BlackRock ETF stands to benefit from revised Bank of Japan policy
We’ll send you a myFT Daily Digest email rounding up the latest Exchange traded funds news every morning.
Latest news on ETFs
Visit our ETF Hub to find out more and to explore our in-depth data and comparison tools
A BlackRock Japan exchange traded fund could be the biggest beneficiary of a change in the Bank of Japan’s ETF purchasing programme, which will focus on investing in the most affordable products.
“The amount of each ETF to be purchased shall be determined pursuant to the relevant rules of the bank, while taking into account the holding cost of each ETF and other factors,” effective December, according to a BoJ statement issued on October 28.
Before the change, the maximum amount of an ETF purchased was proportionate to the amount outstanding in circulation, or its market share, to avoid favouring one fund over another.
BlackRock has the three cheapest ETFs listed in Japan with fees set at 0.045 per cent, according to Tokyo Stock Exchange data.
One of the three, the iShares Core Topix ETF, tracks the country’s benchmark Topix. The BoJ currently only invests in ETFs that track the Topix index, although the central bank does not disclose exactly how much it has invested in each product.
The iShares Core Topix ETF, which has ¥769.92bn ($5.3bn) in assets, is about 0.015 percentage points cheaper than its nearest Topix-focused rival ETFs run by major Japanese managers.
Daiwa Asset Management’s Daiwa ETF-Topix, with ¥7.033tn in assets, has a fee of 0.06 per cent, while Nomura Asset Management’s Next Funds Topix ETF, with ¥16.33tn in assets, charges 0.0615 per cent, according to the exchange data.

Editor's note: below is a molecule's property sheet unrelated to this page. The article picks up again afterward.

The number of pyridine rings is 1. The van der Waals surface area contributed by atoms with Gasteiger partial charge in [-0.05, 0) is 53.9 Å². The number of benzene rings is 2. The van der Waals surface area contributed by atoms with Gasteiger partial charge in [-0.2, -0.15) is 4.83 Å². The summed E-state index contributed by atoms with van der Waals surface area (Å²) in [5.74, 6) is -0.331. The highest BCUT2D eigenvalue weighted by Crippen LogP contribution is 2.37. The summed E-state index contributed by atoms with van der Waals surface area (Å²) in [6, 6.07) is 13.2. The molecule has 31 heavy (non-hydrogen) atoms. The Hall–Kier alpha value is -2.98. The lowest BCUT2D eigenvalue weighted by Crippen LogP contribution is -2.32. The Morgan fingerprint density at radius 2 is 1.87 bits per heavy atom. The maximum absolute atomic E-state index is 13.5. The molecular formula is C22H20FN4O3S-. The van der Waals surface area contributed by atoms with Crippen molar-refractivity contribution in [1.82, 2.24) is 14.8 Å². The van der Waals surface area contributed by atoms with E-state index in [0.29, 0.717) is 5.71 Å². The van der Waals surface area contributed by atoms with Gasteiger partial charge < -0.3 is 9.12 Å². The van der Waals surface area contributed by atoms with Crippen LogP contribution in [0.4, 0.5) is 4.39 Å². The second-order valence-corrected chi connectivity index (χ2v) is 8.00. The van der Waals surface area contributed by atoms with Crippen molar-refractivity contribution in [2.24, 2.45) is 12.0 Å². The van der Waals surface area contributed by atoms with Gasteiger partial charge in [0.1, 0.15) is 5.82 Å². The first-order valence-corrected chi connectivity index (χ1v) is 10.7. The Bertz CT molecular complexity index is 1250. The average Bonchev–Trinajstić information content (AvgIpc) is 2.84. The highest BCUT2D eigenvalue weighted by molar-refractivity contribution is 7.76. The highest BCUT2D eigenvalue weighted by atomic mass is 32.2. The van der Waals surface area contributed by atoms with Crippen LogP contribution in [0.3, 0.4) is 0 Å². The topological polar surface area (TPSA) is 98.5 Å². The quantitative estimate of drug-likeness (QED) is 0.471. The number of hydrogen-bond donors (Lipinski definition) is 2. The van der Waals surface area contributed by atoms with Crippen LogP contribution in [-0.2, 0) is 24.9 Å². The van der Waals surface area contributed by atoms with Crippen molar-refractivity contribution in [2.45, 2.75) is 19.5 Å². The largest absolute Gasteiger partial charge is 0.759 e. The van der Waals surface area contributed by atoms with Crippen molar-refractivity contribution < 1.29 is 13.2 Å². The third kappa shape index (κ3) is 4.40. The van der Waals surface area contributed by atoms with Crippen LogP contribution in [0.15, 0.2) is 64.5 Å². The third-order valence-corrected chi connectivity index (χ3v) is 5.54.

The charges for Topix-focused ETFs managed by Nikko Asset Management, Mitsubishi UFJ Kokusai Asset Management, Asset Management One and Sumitomo Mitsui DS Asset Management are above 0.07 per cent.
Jesper Koll, executive director of Monex Group Japan, said the Topix ETF managed by BlackRock could benefit from the BoJ’s new policy if the fees of Japan-listed funds stayed the same.
But Koll, former chief executive of ETF provider WisdomTree Investments Japan, was critical of the BoJ’s new rule.
He said that deciding whether or not to buy ETFs based on their holding costs “is not the way monetary policy is done” as it “sends a signal to the providers of ETFs that they need to be cost conscious”.
The BoJ began buying ETFs more than a decade ago in late 2010 as part of its quantitative easing policy to help stimulate the stock market and keep deflation at bay.
Since then, the central bank has become the biggest ETF investor, owning 63 per cent of fund assets, worth about $325bn at the end of end February, according to London-based data provider ETFGI.
The bank bought ¥560.8bn in Japan-listed ETF assets in the year to November 2, according to BoJ data.
Last year, the bank purchased the smallest amount of ETFs since 2012, following its decision earlier in the year to ditch a ¥6tn annual target for fund purchases.
Jackie Choy, Morningstar’s Hong Kong-based director of ETF research for Asia, said the impact of the new policy on the market or fund providers remains to be seen.
He said the more important question centred around the scale of any future BoJ purchases.
*Ignites Asia is a news service published by FT Specialist for professionals working in the asset management industry. It covers everything from new product launches to regulations and industry trends. Trials and subscriptions are available at ignitesasia.com.